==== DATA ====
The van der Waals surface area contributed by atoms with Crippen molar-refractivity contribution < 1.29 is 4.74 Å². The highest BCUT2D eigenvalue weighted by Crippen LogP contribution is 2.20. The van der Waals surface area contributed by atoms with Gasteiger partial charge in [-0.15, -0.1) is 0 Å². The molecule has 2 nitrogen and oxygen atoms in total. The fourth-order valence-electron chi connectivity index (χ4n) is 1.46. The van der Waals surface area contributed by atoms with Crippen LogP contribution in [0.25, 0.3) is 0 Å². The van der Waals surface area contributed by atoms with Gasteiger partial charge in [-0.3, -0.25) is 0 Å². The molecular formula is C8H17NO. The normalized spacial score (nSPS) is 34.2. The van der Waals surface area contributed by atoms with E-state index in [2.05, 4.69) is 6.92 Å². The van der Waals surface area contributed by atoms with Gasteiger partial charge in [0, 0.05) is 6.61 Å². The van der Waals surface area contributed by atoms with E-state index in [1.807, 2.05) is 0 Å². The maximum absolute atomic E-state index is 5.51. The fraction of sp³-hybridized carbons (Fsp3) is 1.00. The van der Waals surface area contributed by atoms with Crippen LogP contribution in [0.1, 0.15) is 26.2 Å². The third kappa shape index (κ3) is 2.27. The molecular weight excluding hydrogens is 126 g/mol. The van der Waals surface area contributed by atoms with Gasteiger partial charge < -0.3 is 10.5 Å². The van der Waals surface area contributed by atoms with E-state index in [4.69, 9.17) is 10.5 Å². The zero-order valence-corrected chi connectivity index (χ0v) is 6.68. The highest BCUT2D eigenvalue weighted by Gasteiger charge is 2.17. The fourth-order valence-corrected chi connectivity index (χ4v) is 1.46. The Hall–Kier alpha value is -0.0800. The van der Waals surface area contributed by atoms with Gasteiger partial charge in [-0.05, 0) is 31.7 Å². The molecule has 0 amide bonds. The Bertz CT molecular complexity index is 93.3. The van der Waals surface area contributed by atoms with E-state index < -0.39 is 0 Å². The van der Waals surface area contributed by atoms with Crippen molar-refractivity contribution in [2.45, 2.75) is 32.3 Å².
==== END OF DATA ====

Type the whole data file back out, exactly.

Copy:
The van der Waals surface area contributed by atoms with Crippen molar-refractivity contribution < 1.29 is 4.74 Å². The highest BCUT2D eigenvalue weighted by Crippen LogP contribution is 2.20. The van der Waals surface area contributed by atoms with Gasteiger partial charge in [-0.15, -0.1) is 0 Å². The molecule has 2 nitrogen and oxygen atoms in total. The fourth-order valence-electron chi connectivity index (χ4n) is 1.46. The van der Waals surface area contributed by atoms with Crippen LogP contribution in [0.25, 0.3) is 0 Å². The van der Waals surface area contributed by atoms with Gasteiger partial charge in [-0.3, -0.25) is 0 Å². The molecular formula is C8H17NO. The normalized spacial score (nSPS) is 34.2. The van der Waals surface area contributed by atoms with E-state index in [2.05, 4.69) is 6.92 Å². The van der Waals surface area contributed by atoms with Gasteiger partial charge in [0, 0.05) is 6.61 Å². The van der Waals surface area contributed by atoms with E-state index in [1.807, 2.05) is 0 Å². The maximum absolute atomic E-state index is 5.51. The fraction of sp³-hybridized carbons (Fsp3) is 1.00. The van der Waals surface area contributed by atoms with Crippen LogP contribution in [0.1, 0.15) is 26.2 Å². The third kappa shape index (κ3) is 2.27. The molecular weight excluding hydrogens is 126 g/mol. The van der Waals surface area contributed by atoms with Gasteiger partial charge < -0.3 is 10.5 Å². The van der Waals surface area contributed by atoms with E-state index in [4.69, 9.17) is 10.5 Å². The zero-order valence-corrected chi connectivity index (χ0v) is 6.68. The highest BCUT2D eigenvalue weighted by Gasteiger charge is 2.17. The fourth-order valence-corrected chi connectivity index (χ4v) is 1.46. The Hall–Kier alpha value is -0.0800. The van der Waals surface area contributed by atoms with Gasteiger partial charge in [-0.05, 0) is 31.7 Å². The molecule has 0 amide bonds. The Bertz CT molecular complexity index is 93.3. The van der Waals surface area contributed by atoms with E-state index < -0.39 is 0 Å². The van der Waals surface area contributed by atoms with Crippen molar-refractivity contribution in [2.45, 2.75) is 32.3 Å².